I’m sitting here on a rather cold winter’s day, looking at some snowflakes slowly fall towards the earth. It’s cozy inside with the fire finely at that point where everything is just perfect. This is what causes my mind to slowly drift into the past and recall last summer’s trout fishing outings and some other memorable ones from years gone by.
I own a cabin in Spearfish Canyon that has a creek (or as we say, crik) of the same name running right in front of it. Some folks label this stream as a "blue ribbon" waterway. I know what they mean, icy cold waters that never exceed 46 if even on the hottest day in August. The waters are crystal clear, and even though they don’t recommend drinking from it, I drink freely from the stream whenever I choose. Although, that might be pressing it a bit these days with all the cabins and septic systems that are mandatory.
The trout flourish in these waters, but they are not easily fished, especially with a fly rod. The stream banks are shored up with towering Spruce and Ponderosa Pine. Many have fallen across, making walking and fly fishing a real challenge in certain places. You also have Paper Birch, Choke-cherry, Serviceberry and Willow growing right down to the waters edge. The stream is not all that wide or deep on average, but coupled with the steep banks and deep holes it presents all the quirks a person needs to test his or her skills at casting little bugs in hopes of catching that elusive trout.
This is not a stream where long casts are the order of the day. No sir, instead, many short casts are thrown to gage the distance so as to avoid the big "kerplop." Trout don’t like that sound; the presentation is everything. Trying to figure out how to drop that fly into the exact spot without making a single "splash" is what you practice for over many years.
I have to thank my Dad for teaching me how to fish this stream and others just as hard to negotiate. You see, he was left handed and I was right handed, and we would head out to the ponds and dams in the canyon and stand side by side while casting flies. It was a perfect mirror image, watching him along side of me, and it all seemed so natural. We would do that for hours with my hand-me down fly rods and used equipment. Then back to the cabin where he would set up bowls of water and tell me "son, you can’t quit until you have placed a fly in each bowl on the first cast."
Thank God for Mom calling "suppers ready" or I’d still be there with those bowls. But it worked , and then he taught me all the different types of casts that can be made with a fly rod. Roll casts, flip casts, underhand casts, the bow and arrow cast and so many more. They have all paid off handsomely over the years. Call it trickery I guess, but it sure is fun when it works.
Hardest thing about fishing for trout in these here parts is getting out of bed in the morning at the cabin. The squirrels are a chattering, the birds are a chirping, the coffee is brewing and it’s still not daybreak. The way I figure it, trout are like me, they like to sleep in and just have a "continental" breakfast. Besides, it’s still dark outside and I hate to fish when you can’t see diddily squat.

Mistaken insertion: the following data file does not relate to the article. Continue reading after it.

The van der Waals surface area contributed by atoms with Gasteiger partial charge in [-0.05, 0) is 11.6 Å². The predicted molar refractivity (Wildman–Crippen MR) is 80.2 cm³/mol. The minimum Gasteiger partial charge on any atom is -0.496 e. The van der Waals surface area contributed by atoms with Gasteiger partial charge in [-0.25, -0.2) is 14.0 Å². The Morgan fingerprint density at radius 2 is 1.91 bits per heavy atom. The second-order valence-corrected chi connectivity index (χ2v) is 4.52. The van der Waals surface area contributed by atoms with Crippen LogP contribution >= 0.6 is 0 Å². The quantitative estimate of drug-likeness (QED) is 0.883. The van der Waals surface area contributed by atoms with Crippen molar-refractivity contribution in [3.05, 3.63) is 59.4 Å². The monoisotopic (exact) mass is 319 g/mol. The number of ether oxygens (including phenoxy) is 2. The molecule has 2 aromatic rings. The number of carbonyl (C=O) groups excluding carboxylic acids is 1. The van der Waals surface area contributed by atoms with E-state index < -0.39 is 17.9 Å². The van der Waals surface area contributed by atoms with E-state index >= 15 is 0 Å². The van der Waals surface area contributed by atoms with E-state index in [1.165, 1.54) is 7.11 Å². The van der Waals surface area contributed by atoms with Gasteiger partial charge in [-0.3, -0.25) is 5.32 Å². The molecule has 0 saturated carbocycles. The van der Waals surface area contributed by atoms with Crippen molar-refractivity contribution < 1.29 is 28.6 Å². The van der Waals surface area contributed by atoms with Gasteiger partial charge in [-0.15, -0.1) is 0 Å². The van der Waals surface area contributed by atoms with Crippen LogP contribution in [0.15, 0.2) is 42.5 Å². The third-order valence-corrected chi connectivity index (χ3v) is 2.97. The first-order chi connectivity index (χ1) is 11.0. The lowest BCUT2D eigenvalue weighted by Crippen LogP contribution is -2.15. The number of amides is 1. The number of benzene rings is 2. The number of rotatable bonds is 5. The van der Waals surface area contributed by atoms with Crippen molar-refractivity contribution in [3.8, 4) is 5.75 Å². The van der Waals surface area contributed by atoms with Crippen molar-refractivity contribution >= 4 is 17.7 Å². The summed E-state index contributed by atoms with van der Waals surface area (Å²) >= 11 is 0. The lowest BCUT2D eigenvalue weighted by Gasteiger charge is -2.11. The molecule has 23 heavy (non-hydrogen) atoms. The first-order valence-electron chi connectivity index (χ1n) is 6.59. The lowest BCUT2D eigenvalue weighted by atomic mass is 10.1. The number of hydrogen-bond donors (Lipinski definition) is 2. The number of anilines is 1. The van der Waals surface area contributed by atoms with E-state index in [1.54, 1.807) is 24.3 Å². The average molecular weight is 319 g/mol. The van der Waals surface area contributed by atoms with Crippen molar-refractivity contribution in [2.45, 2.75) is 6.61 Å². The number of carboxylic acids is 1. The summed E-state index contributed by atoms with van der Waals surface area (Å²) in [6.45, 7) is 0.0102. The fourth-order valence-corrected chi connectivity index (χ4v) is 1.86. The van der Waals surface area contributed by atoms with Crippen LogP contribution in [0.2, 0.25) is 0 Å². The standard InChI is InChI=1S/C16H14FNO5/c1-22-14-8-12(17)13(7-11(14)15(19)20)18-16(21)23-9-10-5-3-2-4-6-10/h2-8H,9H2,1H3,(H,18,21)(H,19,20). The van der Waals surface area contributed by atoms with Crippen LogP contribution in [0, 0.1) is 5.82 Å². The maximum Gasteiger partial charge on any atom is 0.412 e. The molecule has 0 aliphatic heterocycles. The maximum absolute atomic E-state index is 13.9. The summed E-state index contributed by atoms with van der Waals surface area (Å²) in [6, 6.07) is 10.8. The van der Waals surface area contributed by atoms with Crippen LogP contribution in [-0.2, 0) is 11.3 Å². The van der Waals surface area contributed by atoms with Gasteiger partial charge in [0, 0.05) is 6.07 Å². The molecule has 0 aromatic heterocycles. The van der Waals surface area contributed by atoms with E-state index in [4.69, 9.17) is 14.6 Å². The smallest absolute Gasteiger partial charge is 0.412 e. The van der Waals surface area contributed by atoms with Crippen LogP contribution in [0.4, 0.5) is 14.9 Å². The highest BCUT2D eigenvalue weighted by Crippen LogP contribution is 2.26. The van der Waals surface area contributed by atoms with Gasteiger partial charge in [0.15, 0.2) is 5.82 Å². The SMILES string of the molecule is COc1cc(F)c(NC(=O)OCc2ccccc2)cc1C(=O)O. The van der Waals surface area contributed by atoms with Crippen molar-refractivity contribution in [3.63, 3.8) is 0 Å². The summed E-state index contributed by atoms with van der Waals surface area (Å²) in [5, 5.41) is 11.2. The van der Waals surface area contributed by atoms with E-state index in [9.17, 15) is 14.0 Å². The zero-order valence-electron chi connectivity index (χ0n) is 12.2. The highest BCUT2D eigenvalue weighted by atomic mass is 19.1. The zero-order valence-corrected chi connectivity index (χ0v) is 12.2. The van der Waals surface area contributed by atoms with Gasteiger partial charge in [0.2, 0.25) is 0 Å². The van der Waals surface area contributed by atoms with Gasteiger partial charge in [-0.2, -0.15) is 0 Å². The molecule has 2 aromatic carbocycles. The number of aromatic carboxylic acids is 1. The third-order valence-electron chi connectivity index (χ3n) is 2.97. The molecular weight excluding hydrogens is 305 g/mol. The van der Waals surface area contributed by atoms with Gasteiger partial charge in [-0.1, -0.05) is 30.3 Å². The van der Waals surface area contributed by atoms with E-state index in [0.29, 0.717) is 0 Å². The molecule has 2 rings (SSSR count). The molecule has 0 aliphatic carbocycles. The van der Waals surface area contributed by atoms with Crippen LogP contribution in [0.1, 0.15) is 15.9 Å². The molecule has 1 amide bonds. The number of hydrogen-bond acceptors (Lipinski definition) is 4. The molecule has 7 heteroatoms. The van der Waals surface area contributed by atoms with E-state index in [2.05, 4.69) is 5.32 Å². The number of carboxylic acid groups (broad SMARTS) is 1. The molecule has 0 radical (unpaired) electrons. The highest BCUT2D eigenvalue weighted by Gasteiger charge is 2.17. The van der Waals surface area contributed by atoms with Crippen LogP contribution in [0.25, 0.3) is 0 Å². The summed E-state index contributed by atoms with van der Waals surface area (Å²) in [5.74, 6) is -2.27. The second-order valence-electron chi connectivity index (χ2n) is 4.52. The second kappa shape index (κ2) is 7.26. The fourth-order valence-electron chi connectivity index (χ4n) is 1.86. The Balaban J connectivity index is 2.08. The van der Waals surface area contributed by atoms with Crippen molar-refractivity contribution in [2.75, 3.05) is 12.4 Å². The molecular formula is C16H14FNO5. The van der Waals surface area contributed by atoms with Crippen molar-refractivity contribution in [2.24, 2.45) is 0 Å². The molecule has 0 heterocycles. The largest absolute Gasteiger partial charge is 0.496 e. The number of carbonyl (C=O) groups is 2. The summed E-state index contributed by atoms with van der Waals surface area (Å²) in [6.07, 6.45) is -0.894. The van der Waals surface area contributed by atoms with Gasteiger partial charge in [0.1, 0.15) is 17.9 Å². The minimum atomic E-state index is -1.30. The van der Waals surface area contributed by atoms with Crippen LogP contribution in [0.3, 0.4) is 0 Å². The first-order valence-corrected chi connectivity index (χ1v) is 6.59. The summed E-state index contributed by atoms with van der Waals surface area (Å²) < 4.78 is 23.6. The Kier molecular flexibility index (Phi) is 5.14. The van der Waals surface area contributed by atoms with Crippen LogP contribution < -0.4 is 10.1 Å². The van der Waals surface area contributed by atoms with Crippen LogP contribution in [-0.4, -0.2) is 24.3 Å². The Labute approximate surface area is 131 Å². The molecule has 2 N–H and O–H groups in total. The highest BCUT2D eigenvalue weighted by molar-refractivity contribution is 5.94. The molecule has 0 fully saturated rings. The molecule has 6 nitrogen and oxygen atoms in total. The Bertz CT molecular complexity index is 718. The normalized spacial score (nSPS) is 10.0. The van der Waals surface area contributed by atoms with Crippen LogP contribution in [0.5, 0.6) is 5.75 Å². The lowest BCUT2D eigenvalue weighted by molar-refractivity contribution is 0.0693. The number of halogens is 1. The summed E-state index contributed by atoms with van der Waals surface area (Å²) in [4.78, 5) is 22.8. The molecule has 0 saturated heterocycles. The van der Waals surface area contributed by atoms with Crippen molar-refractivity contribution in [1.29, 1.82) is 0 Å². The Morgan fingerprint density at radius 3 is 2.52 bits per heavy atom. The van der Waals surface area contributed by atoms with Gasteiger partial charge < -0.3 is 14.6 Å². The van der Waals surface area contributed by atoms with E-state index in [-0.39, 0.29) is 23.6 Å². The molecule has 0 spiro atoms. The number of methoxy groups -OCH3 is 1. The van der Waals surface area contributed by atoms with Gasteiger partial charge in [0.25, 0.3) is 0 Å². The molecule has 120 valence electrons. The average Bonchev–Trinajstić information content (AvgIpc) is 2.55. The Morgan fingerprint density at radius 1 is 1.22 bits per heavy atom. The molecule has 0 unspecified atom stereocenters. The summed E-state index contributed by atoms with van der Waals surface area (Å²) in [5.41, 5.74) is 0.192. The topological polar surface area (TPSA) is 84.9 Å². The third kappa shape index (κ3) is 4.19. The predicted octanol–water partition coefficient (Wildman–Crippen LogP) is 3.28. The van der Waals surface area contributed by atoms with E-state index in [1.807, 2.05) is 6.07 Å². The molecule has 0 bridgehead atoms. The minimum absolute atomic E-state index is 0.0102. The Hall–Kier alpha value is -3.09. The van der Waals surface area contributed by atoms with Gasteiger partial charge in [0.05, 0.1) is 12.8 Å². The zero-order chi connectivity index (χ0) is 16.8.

I finally roll out of bed, do my manly thing, eat my glazed roll, slosh it down with several cups of brew and decide it’s time to go fishing. I get all duded out with my hip boots, my vest, my wicker creel and the usual assortment of gear required for a man of my age - magnifying glass for example. Then I string my 3 1/4 oz world class rod with the finest string money can buy, check my tippet and open up the old fly box to check out what dazzling little beauty I will choose today.
Now here is where the fun begins. Have you ever been in a shop that sold flies for trout fishing? Darn they’re purdy! All sizes, shapes, colors and fabrics, enough to drive a man to drink. Not yet, way to early for that. I love the names too - Pink Lady" or "Blue Dunn," then there’s "Royal Coachman," and "Adams Irresistible." No doubt about it, those are cool names for artificial flies, so cool in fact that flatlanders buy them in carloads. Do they catch trout or what? Nah, just like most artificial bugs or lures, they’re made for the fisherman, not the fish.
So back to my choice, what’s it going to be today?
No matter what I’ve fished with, the "Black Gnat" is my all time favorite, especially if I can find one with white tips on it’s wings, or I go tie my own. I choose to use a
#14 or # 16 size hook for two reasons. First, I can’t see those itsy bitsy fly’s anymore. Second, fish are like you and me, they want a meal, none of this hard to get recent hatch small ****, they want to chow down.
So I head towards the creek looking every bit the part of Curt Gowdy and wade in the shallows to get loosened up and proceed upstream. I was taught to fish upstream for several reasons; the trout’s eyeballs are facing upstream too, hence they can’t see you as well. They also swim facing upstream, that’s where the grub comes from. Makes perfect sense to me, always has anyway.